In October 1981 we drilled, cemented, and sealed permanent benchmarks (galvanized steel bolts) into bedrock. These benchmarks served as fixed elevation reference points for comparing changes in soil surface elevations along our 10 permanent line transects at different survey periods. To maximize surveying precision, we positioned benchmarks in bedrock as close to transect positions as possible and at similar elevations. For transects T5-T10, we were able to position benchmarks in bedrock within 30 m of these six transects. Bedrock at similar elevations to T1, T2, T3, and T4 was farther away, so benchmarks for these transects were positioned at distances of 166, 139, 163, and 143 m, respectively.

The soils on transects T1, T4, and T5 developed on rhyolitic colluvium and alluvium found on the upper piedmont slopes and have been mapped as Chilicotal soils (United States Department of Agriculture--Natural Resources Conservation Service, 2011). The soils that developed in the fractured rhyolitic rocks below the scarp (transects T2 and T3) and along the drainage (transects T6-T9) have been mapped in the Lingua-Rock outcrop complex soil series. The soils on transect T10 developed on deposits of rhyolitic alluvium along the ridge crest and have been mapped as the Leyva-Rock outcrop complex.

We monitored vegetation along each of the 10 transects to identify changes in plant species composition and live-canopy cover over the 33-year period of 1981-2014. We identified plants using Correll and Johnston (1979) and Powell (1988, 1994). We first surveyed vegetation during 24-25 October 1981; resurveys were conducted 19-22 August 1995 and 3-5 October 2014. In 1981, we charted live canopy and basal covers of perennial plants by species in 0.2- x 0.5-m quadrats positioned at 1-m intervals along a measuring tape starting at 0.5 m (for examples of quadrat charting, see Ludwig and Moir, 1987). This detailed quadrat charting allowed us to estimate species canopy cover in each quadrat to the nearest 1%. During our resurveys, we did not chart quadrats because of time constraints. Instead, we visually estimated species live-canopy covers in quadrats to the nearest 1% if cover was below 10%, to the nearest 5% if cover was from 10% to about 50%, and to the nearest 10% if it was 50-100%. If a plant occurred in a quadrat, but at a very low canopy cover (e.g., a seedling), we assigned it a canopy cover value of 0.1% to denote its presence.

For each transect, we averaged species canopy cover based on the number of quadrats observed. For each year and species, we calculated cover values as means for the 10 transects (three hillslope and seven drainage transects). For each species, we compared differences in mean canopy cover values between the 1981, 1995, and 2014 surveys by simple repeated measures analysis (Quinn and Keough, 2002) using SYSTAT, version. 11 (Systat Software Inc., San Jose, California). We evaluated the probability of multiple mean differences using the Huynh-Feldt probability adjustment provided by SYSTAT just in case multivariate assumptions did not hold. We explored for changes in plant community assemblages with nonmetric multidimensional scaling ordinations (McCune and Grace, 2002) using PCORD Version 5 (MJM Software Design, Gleneden Beach, Oregon).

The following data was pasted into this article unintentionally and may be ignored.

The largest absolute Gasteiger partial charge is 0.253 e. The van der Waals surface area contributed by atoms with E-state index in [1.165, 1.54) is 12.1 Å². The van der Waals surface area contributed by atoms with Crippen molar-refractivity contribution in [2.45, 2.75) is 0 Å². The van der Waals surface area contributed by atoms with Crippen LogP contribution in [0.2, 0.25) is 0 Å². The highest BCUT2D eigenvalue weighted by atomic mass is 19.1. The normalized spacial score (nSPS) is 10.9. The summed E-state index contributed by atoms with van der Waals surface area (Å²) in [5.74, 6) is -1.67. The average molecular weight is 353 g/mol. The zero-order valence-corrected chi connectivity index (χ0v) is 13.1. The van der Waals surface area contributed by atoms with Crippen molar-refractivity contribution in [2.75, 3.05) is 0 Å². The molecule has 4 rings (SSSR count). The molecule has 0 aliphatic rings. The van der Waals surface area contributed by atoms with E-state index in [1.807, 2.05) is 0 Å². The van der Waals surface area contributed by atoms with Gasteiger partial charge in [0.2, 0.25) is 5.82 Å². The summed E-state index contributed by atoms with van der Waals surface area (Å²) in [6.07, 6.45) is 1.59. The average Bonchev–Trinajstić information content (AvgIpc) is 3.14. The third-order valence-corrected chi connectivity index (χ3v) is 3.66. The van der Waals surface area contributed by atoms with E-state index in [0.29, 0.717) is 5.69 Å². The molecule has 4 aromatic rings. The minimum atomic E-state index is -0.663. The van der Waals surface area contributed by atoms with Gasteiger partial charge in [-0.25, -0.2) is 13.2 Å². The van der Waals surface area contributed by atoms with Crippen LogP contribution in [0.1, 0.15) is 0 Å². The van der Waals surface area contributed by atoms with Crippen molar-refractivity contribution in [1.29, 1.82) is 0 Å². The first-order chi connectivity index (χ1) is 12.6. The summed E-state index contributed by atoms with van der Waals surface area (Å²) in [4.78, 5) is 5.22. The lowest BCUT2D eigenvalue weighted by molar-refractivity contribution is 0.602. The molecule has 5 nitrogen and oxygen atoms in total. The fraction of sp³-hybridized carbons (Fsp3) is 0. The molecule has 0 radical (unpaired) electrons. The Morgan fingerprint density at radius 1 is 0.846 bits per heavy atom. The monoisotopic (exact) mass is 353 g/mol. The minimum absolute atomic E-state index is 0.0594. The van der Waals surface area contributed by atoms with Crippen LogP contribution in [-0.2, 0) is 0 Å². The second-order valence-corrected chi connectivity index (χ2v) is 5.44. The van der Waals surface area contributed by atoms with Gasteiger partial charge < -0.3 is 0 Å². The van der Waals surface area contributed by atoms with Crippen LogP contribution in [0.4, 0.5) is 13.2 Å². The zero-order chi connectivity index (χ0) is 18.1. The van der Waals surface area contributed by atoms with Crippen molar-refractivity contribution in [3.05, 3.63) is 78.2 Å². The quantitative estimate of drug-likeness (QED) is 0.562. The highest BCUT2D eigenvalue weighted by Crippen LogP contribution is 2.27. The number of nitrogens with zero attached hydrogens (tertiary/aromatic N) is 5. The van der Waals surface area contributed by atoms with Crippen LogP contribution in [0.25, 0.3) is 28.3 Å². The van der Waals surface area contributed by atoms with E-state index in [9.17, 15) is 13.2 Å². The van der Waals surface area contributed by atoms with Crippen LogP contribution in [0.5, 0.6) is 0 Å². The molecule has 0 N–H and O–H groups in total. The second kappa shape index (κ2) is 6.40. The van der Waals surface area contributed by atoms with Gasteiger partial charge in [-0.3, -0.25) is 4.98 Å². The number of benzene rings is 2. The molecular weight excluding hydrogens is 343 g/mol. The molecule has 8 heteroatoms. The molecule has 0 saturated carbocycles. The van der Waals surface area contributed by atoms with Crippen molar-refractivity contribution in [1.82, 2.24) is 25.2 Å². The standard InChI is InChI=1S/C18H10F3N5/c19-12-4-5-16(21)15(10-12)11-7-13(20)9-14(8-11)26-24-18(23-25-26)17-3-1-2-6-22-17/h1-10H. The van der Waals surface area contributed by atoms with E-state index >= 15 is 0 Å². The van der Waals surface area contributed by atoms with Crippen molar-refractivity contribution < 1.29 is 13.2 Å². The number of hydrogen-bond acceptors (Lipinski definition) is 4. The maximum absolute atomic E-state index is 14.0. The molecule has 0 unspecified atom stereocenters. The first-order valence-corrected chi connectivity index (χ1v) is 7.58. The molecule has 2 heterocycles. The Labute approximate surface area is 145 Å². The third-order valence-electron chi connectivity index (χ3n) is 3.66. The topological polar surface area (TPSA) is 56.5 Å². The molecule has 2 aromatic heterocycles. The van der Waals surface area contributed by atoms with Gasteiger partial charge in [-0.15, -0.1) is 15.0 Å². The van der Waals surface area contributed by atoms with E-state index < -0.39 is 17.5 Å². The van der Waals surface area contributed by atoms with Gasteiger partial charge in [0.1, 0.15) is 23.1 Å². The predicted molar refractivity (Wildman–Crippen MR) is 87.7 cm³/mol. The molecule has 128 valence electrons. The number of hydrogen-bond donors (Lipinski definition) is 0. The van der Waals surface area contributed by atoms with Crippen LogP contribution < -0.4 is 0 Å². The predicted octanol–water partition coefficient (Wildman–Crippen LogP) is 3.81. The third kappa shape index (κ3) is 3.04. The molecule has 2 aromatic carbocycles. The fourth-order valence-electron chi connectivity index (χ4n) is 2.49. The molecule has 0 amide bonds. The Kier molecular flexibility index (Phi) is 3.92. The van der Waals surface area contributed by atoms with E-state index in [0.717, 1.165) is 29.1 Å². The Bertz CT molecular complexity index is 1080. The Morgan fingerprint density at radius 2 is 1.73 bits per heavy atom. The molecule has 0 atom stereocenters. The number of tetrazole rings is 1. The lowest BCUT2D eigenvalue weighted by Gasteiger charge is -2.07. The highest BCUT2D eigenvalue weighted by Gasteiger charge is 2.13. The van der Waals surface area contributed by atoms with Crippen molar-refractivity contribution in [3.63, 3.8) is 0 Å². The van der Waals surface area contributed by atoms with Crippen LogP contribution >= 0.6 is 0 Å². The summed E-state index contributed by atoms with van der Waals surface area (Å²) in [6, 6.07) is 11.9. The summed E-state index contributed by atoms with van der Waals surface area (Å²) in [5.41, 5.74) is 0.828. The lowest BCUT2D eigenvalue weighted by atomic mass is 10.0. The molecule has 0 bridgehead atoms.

In September 1983 we returned to the Paint Gap Hills after establishing desert grassland monitoring transects on four other Chihuahuan Desert sites (Ludwig and Moir, 1987). During 23-25 September we surveyed soil surface elevations along the 10 Paint Gap Hills transects using a high-precision, auto-leveling transit (Leica Wild NA24) and a stadia rod with millimeter markings. We measured surface elevations at approximately 0.5-m intervals along a fiberglass measuring tape stretched tightly between the two steel rods (rebars) positioned at the ends of transects T1, T2, T3, T9, and T10. To keep the tape close to the soil surface, we positioned two additional rebars within the arroyo on transect T5, and positioned one additional rebar permanently within the drainage channel for V-shaped transects T6, T7, and T8. On transect T4, we positioned three additional rebars within and on the edges of the arroyo. We resurveyed these 10 transects using an auto-level transit during 19-22 August 1995.

During 2-5 October 2014, we surveyed soil surface elevations along the 10 Paint Gap Hills transects using a total survey station (Topcon model GTS 223) and prism-poles. The advantage of surveying with a total survey station in 2014, in addition to its high-precision optics-prism system, was our ability to measure slope distances so that the relative positions of transects within the watershed could be estimated.